This is a time for business South Africa and agencies like our own to keep pushing. How do we perform differently and better to get across the line? To rally those who need it and solve for the greater context. How do we show up differently? Growth happens outside our comfort zones, when we’re confronted with things we can’t possibly do, in a context that is seemingly impossible. In order to defy this defeatist narrative and redefine our context, it really comes down to the simplest of choices … and that is to keep moving forward!

“If you can’t fly then run, if you can’t run then walk, if you can’t walk then crawl, but whatever you do you have to keep moving forward.”
– Martin Luther King Jr.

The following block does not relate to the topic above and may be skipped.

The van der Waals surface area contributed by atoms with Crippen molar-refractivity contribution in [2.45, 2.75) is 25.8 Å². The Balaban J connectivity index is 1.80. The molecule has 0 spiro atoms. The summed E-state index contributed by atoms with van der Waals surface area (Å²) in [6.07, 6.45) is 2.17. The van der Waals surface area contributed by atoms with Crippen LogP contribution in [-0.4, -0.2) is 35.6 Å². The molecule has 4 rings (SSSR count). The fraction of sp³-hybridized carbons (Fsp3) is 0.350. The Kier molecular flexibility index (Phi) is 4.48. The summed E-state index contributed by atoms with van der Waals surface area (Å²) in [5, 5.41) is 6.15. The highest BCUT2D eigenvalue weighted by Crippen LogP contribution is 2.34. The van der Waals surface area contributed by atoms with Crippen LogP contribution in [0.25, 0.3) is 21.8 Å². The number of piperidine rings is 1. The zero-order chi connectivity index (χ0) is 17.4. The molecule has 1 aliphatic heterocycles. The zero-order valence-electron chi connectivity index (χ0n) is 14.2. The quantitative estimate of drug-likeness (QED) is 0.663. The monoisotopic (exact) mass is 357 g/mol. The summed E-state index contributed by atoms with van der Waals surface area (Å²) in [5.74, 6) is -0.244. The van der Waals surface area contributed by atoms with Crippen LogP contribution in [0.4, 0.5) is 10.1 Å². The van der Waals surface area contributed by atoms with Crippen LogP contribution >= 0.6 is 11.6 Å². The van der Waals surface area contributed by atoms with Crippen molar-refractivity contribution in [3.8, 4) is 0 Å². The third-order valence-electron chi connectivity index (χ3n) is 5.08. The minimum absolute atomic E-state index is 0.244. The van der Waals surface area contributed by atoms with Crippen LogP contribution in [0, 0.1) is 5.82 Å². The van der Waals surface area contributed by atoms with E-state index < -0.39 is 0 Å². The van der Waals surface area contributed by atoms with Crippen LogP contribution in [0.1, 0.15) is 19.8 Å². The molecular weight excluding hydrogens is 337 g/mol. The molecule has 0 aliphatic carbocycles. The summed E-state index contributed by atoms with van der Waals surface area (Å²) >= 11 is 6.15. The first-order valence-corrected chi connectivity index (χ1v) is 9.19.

Making brave, bold, and great decisions, and having the courage to move through is the only way we thrive in this context. It’s the only way we break through. It’s in this tension – in the impossible – that we grow, achieve and redefine our contexts and realities. So, to my tribe, to all South Africans and to this global collective we can see ourselves so clearly a part of now, on those days where you feel as though you just can’t – and there will be many – I ask you to draw inspiration from the great icon Martin Luther King Jr. and keep moving no matter what!

Unbreakably yours,

April 3, 2020



We dare you to be better.